• Village officials agreed to pay Andy Fortier Fine Woodworking and Design $10,857 to finish up the last designs for the Harborfront Park stage. This includes permanent railings up to the stage and postings at the edges of the stage footprint which will handle the decorative sails meant to cover over the stage. The sails will be rigged up like on a sailboat so they can lift and cover the stage. The money is coming out of the Farmers Market Trust Account, which is made up of the fees merchants pay the village to set up their stalls. 

• Texaco Park in Upper Port is open, though the basketball hoop was taken down to dissuade contact sports. Reopening other parks in the village is a little more controversial. 

The trustees debated opening up Rocketship Park, with Mayor Margot Garant and trustee Stan Loucks concerned with the amount of traffic the park gets. Trustee Kathianne Snaden argued that beaches are already open with kids playing there as well, and that the village could try and open it to “see how it goes.” 

The village parks department is said to be spraying down benches and other equipment in the mornings as a kind of “routine maintenance,” according tovillage administrator Joe Palumbo. 

Officials also talked about adding free-standing hand-sanitizing stations to park entrances or potentially limiting park hours and capacity while having a person on staff monitoring how many people are in the park at a time.

• Garant said the village is working to codify a new rule setting a moratorium on any new parades for the foreseeable future. This comes after this past week when a right wing Facebook group Setauket Patriots filed a permit for their own parade for the Fourth of July weekend after the fire department canceled its annual event. That parade was in part a political response to a Black Lives Matter march that came through Port Jefferson two weeks before. Village officials approved that march, though officials also had reservations about that event. 

While the village still has to set up a date for a public hearing on a moratorium, Garant said they are adding an emergency order for village employees to put any new parade applications under stay, for the time being.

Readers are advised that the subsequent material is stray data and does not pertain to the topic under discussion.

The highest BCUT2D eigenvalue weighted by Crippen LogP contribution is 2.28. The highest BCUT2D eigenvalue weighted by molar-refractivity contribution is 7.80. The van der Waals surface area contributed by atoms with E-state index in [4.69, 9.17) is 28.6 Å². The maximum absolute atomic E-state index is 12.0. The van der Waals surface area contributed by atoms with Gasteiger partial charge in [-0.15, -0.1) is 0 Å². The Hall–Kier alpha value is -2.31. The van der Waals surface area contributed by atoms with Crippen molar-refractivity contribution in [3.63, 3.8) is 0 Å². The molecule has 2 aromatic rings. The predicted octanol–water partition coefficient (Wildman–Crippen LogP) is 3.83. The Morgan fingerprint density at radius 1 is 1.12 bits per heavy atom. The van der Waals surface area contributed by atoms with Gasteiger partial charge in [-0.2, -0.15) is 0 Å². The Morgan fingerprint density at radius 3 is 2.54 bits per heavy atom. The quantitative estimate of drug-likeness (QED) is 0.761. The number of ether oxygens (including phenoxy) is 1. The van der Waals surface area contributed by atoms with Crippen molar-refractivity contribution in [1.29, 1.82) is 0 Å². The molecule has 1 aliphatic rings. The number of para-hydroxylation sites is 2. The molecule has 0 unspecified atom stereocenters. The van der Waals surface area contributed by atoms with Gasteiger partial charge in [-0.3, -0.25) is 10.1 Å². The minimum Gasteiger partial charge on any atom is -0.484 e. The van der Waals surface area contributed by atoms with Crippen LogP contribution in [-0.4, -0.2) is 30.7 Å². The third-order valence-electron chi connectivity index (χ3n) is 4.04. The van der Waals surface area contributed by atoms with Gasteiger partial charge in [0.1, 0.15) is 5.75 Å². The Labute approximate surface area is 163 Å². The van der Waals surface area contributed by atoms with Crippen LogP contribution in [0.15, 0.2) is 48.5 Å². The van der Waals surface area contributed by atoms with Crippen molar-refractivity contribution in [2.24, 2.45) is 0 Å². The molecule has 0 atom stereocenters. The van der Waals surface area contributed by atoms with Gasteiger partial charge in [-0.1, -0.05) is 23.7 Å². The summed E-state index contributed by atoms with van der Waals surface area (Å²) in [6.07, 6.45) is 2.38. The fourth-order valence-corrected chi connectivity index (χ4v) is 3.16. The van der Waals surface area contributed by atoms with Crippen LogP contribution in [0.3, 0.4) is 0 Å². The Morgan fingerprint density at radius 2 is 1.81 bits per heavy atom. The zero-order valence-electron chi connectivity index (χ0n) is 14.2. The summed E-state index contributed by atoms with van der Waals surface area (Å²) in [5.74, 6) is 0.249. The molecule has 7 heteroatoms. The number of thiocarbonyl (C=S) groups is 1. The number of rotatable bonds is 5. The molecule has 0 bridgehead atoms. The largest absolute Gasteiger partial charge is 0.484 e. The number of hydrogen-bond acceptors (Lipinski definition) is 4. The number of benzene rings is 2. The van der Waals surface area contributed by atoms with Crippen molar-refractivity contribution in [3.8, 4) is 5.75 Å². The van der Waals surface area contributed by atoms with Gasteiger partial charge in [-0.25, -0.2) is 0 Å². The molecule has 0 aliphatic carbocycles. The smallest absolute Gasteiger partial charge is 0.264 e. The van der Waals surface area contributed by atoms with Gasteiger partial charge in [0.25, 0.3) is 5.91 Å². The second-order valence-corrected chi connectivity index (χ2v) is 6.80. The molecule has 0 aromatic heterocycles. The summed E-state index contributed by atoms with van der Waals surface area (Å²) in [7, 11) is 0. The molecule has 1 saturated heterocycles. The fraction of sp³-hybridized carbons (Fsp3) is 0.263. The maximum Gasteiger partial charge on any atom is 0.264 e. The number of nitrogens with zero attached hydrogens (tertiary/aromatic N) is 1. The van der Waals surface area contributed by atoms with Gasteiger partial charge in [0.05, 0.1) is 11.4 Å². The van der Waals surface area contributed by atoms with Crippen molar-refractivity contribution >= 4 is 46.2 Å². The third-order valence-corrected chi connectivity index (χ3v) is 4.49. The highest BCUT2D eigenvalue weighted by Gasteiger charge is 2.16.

“I think we made a mistake, and we need to just stop now and be careful about how we’re moving forward,” the mayor said.

At the July 6 meeting, the board also retroactively publicly approved the Setauket Patriots parade after having been polled on the decision remotely. All approved the parade except Garant, who had previously recused herself from that original decision.

• The village re-upped its contract with Social Butterfly, a web and social media agency based in Port Jefferson for $2,000 a month. Garant said the agency does posts to the village’s Facebook page and establishes events for the page. They also work with Port Jefferson and the country club’s website regarding events. Snaden asked if the agency can give more up-to-date statistics for page views and offer ways to work with Facebook’s algorithms so more people can see village posts.

• Port Jefferson approved at a monthly cost of $1,000 Garland Industries for IT services for the operation and maintenance of the Foreup system software. Foreup is software for managing tee times and other marketing for golf clubs. Brian Macmillan, the general manager of the Port Jefferson Country Club, said it will streamline current services and send out emails to market country club membership. The village capped the services for four months through October, with a chance to reevaluate the program after that time. 

Green was the color of choice from Miller Place to Rocky Point as thousands lined the roads to celebrate the 69thannual Miller Place – Rocky Point St. Patrick’s Day Parade March 17.

With a cool, sunny day preceding the coming Spring, families sat along Route 25A from the Rocky Point Business District all the way into Miller Place and watched as members of the Miller Place, Rocky Point and Sound Beach fire departments walked in step to members of local family farms, the fife and pipe bands, marching bands, baton twirling teams and many, many more.

Before the parade even began, children and adults alike walked through the streets blasting from green plastic trumpets and horns, painted their faces with clovers and even brought their pets out dressed in Irish flair.

Residents in Huntington were dressed in green, contrasting well with the gray skies above. Despite a drizzling rain, thousands still stepped out dressed in St. Patrick’s Day flair to enjoy a day of Irish pride during the 85th annual St. Patrick’s Day Parade March 10.

This year’s grand marshal was Timothy Rossiter, 72, a member of the Huntington division of the Ancient Order of Hibernians and president of the Rossiter Financial Group. 

The march featured several drum and pipe bands, along with local groups including local Boy Scout troops, VFWs, New York State Nurses Association and many others.

All photos by David Ackerman